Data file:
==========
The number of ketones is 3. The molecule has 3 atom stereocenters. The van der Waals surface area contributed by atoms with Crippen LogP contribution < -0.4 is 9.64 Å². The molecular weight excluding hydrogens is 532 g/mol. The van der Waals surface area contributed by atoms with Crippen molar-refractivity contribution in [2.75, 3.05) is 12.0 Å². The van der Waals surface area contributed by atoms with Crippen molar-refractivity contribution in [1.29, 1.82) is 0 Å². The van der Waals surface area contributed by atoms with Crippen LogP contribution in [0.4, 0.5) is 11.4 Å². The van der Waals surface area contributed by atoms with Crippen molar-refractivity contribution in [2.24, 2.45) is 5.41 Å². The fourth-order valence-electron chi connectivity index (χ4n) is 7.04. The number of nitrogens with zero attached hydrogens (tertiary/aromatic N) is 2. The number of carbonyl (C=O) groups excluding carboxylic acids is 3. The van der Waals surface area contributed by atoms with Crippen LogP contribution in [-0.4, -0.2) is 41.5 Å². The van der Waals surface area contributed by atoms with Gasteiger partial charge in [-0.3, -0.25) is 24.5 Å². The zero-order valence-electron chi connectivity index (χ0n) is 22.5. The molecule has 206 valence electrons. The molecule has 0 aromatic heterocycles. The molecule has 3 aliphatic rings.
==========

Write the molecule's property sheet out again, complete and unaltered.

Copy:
The number of ketones is 3. The molecule has 3 atom stereocenters. The van der Waals surface area contributed by atoms with Crippen LogP contribution < -0.4 is 9.64 Å². The molecular weight excluding hydrogens is 532 g/mol. The van der Waals surface area contributed by atoms with Crippen molar-refractivity contribution in [2.75, 3.05) is 12.0 Å². The van der Waals surface area contributed by atoms with Crippen molar-refractivity contribution in [1.29, 1.82) is 0 Å². The van der Waals surface area contributed by atoms with Crippen LogP contribution in [0.4, 0.5) is 11.4 Å². The van der Waals surface area contributed by atoms with Crippen molar-refractivity contribution in [2.24, 2.45) is 5.41 Å². The fourth-order valence-electron chi connectivity index (χ4n) is 7.04. The number of nitrogens with zero attached hydrogens (tertiary/aromatic N) is 2. The number of carbonyl (C=O) groups excluding carboxylic acids is 3. The van der Waals surface area contributed by atoms with Crippen LogP contribution in [-0.4, -0.2) is 41.5 Å². The van der Waals surface area contributed by atoms with Gasteiger partial charge in [-0.3, -0.25) is 24.5 Å². The zero-order valence-electron chi connectivity index (χ0n) is 22.5. The molecule has 206 valence electrons. The molecule has 0 aromatic heterocycles. The molecule has 3 aliphatic rings.